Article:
This week’s update comes from Richard Allen who is in our discretionary management team in Peterborough.
Despite COP26 drawing criticism as being a glass half empty or half full type of event, genuine progress appears to have been made in Glasgow on reducing carbon emissions. As the world, and in particular Asia and Africa, continues to urbanise at a rapid pace, this will be of particular importance.
It has been estimated by the UN that well over 60% of greenhouse gas emissions will come from cities, with urban dwellers typically consuming much more energy per head than those living in rural areas. Furthermore, the amount of waste produced per person every day will steadily increase in the decades to come. Uncontrolled urbanisation presents a particular problem for urban planners as it often leads to constrained capacity, poor infrastructure and negative outcomes such as increased air pollution and greater income inequality.
Cities are though very much a force for good, bringing together talent, ideas and economies of scale, which boost economic growth and create a more prosperous way of life. We only have to look at Asia and the emergence of China’s urban middle class, which has lifted half a billion people out of poverty in the space of three short decades.
To deliver a positive outcome the cities of the future will need good infrastructure, adequate supplies of clean water and sensible waste management. This will require a high level of investment and strategic planning at a local and national level. Importantly, though, market forces should be given the opportunity to allocate capital in the most efficient, sustainable way.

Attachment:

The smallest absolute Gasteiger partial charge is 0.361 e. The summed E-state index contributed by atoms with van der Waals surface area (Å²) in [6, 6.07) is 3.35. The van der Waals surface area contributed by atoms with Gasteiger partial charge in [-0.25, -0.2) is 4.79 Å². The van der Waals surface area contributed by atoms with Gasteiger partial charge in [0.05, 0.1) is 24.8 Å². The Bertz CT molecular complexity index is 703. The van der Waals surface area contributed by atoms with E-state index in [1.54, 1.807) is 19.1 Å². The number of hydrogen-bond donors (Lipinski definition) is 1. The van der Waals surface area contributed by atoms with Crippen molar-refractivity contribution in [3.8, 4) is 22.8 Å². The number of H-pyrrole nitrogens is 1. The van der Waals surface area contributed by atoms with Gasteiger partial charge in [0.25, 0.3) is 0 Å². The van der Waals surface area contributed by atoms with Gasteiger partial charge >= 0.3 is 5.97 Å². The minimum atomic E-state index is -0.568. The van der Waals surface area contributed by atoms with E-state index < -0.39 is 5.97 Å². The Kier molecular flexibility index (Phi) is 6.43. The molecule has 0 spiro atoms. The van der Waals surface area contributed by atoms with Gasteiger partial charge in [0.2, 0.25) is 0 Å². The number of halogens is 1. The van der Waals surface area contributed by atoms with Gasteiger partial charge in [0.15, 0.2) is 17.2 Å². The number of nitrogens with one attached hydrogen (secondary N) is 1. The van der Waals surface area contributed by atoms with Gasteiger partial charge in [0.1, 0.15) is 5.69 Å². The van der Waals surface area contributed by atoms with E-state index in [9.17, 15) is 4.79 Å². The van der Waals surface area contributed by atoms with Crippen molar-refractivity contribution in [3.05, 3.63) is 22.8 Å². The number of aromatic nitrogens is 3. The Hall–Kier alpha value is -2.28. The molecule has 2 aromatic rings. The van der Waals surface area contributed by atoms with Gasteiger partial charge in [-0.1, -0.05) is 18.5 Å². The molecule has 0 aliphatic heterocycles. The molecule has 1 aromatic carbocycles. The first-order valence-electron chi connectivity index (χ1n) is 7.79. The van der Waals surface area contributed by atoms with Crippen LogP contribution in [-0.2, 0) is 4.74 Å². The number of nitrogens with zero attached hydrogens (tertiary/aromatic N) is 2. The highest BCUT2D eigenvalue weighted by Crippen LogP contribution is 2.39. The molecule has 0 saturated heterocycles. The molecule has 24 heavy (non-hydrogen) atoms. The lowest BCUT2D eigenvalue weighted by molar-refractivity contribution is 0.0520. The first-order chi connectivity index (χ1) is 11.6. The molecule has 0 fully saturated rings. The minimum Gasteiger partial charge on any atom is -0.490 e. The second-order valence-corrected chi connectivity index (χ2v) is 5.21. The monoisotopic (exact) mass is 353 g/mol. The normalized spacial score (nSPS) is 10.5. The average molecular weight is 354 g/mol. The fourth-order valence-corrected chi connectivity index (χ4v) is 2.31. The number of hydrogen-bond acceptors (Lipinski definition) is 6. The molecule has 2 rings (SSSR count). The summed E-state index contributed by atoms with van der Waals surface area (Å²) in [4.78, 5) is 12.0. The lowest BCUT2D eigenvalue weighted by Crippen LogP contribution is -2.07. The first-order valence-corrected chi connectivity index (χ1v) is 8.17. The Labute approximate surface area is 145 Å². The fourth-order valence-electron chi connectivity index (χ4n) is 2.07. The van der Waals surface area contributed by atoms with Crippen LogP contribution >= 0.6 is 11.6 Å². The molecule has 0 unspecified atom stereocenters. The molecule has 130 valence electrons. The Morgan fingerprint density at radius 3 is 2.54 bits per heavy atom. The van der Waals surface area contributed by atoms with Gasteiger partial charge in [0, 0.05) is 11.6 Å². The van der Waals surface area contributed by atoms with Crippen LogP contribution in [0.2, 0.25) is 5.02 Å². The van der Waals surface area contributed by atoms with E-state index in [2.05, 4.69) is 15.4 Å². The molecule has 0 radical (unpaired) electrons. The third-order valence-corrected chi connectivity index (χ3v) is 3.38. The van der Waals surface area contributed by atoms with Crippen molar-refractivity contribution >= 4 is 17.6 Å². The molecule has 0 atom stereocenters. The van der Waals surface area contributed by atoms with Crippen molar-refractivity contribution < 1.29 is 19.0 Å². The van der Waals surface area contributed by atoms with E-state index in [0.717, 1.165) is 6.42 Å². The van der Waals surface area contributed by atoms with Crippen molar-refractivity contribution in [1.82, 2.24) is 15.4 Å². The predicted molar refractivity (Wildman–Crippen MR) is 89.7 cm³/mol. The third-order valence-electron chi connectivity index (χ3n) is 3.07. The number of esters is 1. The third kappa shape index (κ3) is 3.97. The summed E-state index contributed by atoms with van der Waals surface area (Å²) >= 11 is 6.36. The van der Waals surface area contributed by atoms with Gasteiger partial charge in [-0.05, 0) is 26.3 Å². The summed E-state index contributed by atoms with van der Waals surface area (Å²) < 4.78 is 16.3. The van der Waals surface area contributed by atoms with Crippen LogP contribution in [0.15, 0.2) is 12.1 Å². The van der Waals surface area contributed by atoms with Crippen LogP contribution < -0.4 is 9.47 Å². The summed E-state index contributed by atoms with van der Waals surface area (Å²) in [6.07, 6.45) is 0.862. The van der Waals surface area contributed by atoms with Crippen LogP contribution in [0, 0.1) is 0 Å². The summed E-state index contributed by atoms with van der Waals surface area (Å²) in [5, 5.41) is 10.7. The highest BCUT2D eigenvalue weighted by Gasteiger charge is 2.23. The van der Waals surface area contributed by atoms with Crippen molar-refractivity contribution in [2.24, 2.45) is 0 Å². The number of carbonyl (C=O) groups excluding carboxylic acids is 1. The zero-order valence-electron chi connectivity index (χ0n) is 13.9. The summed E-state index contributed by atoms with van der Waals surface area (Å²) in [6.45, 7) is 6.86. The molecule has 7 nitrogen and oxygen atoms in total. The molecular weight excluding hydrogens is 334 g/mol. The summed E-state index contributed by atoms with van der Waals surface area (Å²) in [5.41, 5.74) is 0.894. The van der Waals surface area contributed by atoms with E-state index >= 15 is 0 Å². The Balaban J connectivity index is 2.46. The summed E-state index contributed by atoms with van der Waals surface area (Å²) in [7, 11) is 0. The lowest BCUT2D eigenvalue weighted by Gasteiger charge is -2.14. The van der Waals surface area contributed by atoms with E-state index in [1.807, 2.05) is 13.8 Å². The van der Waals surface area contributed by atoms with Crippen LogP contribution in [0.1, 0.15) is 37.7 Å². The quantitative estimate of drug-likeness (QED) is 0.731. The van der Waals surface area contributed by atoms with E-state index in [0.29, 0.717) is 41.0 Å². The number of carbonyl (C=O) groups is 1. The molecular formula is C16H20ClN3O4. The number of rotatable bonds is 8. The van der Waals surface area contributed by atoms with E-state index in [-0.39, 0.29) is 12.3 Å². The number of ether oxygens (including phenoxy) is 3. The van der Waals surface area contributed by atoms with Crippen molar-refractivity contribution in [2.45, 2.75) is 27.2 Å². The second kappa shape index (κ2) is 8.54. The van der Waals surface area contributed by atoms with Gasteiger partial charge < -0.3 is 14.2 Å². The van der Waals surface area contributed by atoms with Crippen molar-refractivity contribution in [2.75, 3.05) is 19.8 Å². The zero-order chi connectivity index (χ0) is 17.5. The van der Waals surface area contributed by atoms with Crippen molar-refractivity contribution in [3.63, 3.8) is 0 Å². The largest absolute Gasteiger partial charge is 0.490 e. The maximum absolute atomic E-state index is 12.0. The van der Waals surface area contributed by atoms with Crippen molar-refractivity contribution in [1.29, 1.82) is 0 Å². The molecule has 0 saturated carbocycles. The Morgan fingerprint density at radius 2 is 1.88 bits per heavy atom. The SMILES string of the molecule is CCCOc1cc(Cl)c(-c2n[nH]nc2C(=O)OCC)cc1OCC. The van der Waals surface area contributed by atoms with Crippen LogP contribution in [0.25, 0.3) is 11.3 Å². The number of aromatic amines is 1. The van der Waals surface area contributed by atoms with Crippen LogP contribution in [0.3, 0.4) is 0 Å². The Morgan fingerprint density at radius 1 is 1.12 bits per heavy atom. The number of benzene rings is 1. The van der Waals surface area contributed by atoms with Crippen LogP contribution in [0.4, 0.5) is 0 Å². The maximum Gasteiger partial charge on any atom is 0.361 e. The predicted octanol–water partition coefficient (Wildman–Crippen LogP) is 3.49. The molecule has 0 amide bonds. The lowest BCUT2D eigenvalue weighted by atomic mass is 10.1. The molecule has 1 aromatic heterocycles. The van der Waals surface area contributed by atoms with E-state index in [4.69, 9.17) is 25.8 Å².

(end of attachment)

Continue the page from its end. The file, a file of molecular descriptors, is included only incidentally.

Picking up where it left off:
Dubai is an example of a city that has grown rapidly from a fishing backwater to a global business hub connecting East and West. Population growth has been rapid with 3.4 million inhabitants compared to around 20,000 in 1950. Due to this population growth and economic activity, the quantities of waste produced have steadily increased, leading to the United Arab Emirates (UAE) having one of the highest waste generation rates per member of the population in the region. A staggering 2.3kg of waste is produced per person every day. (Source: https://www.thenationalnews.com/uae/shoppers-in-dubai-generating-half-a-kilo-of-waste-on-average-mall-trip-1.718762)
Despite an extensive recycling programme, past price movements for recycled plastics and China’s ban on the importation of waste has meant that much of this waste has ended up in landfill.
To deal with this the UAE is building one of the world’s largest waste to energy plants. Whilst the new plant will produce energy and reduce landfill it will have the negative impact of releasing greenhouse gasses into the atmosphere. A more favourable outcome might come via market forces where a growing awareness and pressure from consumers is creating a focus on materials that can be broken down and, unlike plastic, reused an unlimited number of times. Glass and aluminium fall into this category and the UAE has a competitive advantage in the production of both. Due to this competitive advantage, the process of recycling both of these materials requires less energy and emits less carbon dioxide than if they were produced new. Surely, smarter thinking.
To finish, a look at the week ahead is expected to provide little in the way of insight into the possible timing of the first rate hike and instead attention will be focused on any comments regarding inflation. Closer to home, Europe looks set to grab the headlines for all of the wrong reasons with the rise in Covid cases in continental Europe.
So far investors appear to have taken these events in their stride, maintaining their belief that governments will not seek to damage their economies.